Saturday, November 19, 2005

Offtopic Lessons Learned at XML 2005

Bloggers with technical training and technical assignments are blogging the important lessons of XML 2005. I am neither. I've never contributed a single topic or technical item of any importance to XML or the web in general. I am a pundit, an observer of the mammals, and really, just a poet/songwriter. Life among the mammals fascinates me and I do pay attention to that. In a technical world of technical assignments, that is offtopic. Let those who care to read, read, and otherwise, must-ignore applies here.

Lessons learned:

  • Once a greased pig is let loose, no man or woman is its master. There may be a profound lesson about XML and/or the web there.

  • To keep coyotes away, kill one and nail its corpse to the fencepost. Texans have known this for years. That explains the career of the Dixie Chicks.

  • In the American South, addressing a woman as "mad'm" is a gesture of respect. In other parts of the world, it's a putdown. Tolerance is best.

  • Science often gives evidence for things best ignored in polite conversation. Let the world work out the consequences for that which it cannot admit.

  • Snakes fear their handlers. Understanding that is the key to keeping them as pets.

  • At every markup conference I've attended, there is a group of contractors and civil servants telling the audience that the lack of interoperability among Tri-service (think DoD) systems nearly caused the last war to be lost. This problem either has no solution or the lack of a solution is profitable. Since the web is an existence proof that whole continents of festering souls have achieved communications over systems that interoperate, it may be time to look at that second possibility squarely and meanly.

  • On the other hand, in a world where keeping secrets and only giving information within a legal framework designed to protect human rights and freedom, it is very hard to interpret the law and apply the technology while still doing those jobs. Future-proof seldom is.

  • I am told that at the last three markup conferences I've attended, I've 'chatted up' at least one brilliant beautiful woman. Guilty as charged. No remorse. Brilliant beautiful woman are not only fun, they can be the best friends a po'boy ever has. It's not about one-nighters; it's about life long friendship with someone I wish to care about because they are capable of caring even if they don't. As the song says, "I can't make you love me if you don't.", but I can get to know you in that short time granted. That is treasure enough and a good reason for what others might consider, bad behavior. As a friend said to me, "You can never know what goes between two people". It is possibly less than you think and more important than you can know.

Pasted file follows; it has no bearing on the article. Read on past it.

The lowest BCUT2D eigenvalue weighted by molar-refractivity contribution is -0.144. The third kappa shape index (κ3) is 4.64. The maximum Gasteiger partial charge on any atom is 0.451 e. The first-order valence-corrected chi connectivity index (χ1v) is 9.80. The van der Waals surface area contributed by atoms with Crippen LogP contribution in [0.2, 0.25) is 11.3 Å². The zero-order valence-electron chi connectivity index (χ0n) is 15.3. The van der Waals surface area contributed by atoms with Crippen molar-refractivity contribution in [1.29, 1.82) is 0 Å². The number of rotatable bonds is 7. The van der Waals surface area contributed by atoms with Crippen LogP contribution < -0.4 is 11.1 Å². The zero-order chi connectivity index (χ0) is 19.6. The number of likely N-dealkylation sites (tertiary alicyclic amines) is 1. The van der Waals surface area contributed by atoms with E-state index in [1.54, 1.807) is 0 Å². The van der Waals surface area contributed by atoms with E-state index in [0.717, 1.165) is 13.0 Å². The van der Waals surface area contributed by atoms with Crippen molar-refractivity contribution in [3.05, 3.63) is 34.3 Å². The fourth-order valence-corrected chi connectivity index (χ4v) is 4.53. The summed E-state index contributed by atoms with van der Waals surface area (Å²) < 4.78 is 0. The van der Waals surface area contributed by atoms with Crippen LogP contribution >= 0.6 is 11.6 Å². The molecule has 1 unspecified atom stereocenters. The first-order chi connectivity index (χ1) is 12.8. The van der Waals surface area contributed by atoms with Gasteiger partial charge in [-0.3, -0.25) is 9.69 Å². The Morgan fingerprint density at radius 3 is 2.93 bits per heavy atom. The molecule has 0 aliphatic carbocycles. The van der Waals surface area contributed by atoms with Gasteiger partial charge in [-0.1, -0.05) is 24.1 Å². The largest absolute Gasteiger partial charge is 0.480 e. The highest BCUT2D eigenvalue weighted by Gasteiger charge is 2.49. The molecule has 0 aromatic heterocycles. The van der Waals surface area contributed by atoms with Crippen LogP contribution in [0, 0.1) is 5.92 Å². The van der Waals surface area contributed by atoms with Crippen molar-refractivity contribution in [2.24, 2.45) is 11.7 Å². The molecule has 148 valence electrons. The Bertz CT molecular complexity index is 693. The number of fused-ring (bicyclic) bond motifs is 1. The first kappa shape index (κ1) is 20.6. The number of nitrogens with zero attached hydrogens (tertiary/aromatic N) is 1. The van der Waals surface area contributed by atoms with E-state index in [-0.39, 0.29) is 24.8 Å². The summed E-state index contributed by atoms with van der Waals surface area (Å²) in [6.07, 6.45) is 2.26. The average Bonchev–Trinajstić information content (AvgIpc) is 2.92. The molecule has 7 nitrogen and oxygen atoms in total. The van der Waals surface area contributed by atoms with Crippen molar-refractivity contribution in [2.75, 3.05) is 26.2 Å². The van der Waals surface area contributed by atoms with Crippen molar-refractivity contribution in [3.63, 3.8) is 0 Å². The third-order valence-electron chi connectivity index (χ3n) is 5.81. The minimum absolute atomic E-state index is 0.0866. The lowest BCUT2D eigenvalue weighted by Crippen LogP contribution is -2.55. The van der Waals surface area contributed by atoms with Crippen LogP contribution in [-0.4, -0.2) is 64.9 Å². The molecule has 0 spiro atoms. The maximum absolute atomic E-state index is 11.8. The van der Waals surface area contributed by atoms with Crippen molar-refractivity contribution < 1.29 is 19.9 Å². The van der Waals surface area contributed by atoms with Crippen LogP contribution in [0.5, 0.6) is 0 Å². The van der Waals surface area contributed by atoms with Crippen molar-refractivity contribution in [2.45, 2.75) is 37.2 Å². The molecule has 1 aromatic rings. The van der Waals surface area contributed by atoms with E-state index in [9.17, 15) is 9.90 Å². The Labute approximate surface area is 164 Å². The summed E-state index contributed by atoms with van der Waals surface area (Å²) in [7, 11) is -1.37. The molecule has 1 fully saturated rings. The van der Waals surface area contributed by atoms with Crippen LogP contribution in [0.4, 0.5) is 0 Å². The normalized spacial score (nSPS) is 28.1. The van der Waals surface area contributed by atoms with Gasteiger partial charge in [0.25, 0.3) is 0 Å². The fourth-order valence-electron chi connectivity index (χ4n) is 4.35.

• It isn't always best to sit at the front table. The informative conversations are often with people who's acquaintence was a random accident. I crabwalked my way into my career and that is a design pattern.

  • The music industry is corrupt because of its origins in the nightclubs and speakeasys of the early part of the 20th century. The book industry is not corrupt because of its origins in the patronage of nobles some centuries earlier. The people managing the room make the difference. The reason for the success of the web and XML is because of the values of the very small groups of scientists, technicians and humanists who created these. That they cohere and persist are the driving and shaping forces. As these people fade from the scene, the only guarantor of future success, that this *stuff* does as little harm as possible, is the persistence of those values. For that reason, even though there may be no technical contributions, it is important that stories be told, examples made, and that these people be both honored and remembered. I was most glad to see Jim Mason honored and to converse with some of the other SGML cognoscenti. They took care of me when I was younger and just as dumb as I am today. It is about the people, not the stuff. If you really intend to "do no evil", remember that while you are building these marvelous toys.

  • If the room staff accidentally breaks your $50 Norelco, it is good luck that it happen in an expensive hotel that replaces it out of the overpriced gift shop with a $100 Remington. ;-)

  • Kids always like the t-shirts you bring home. Dad's live for the hugs.
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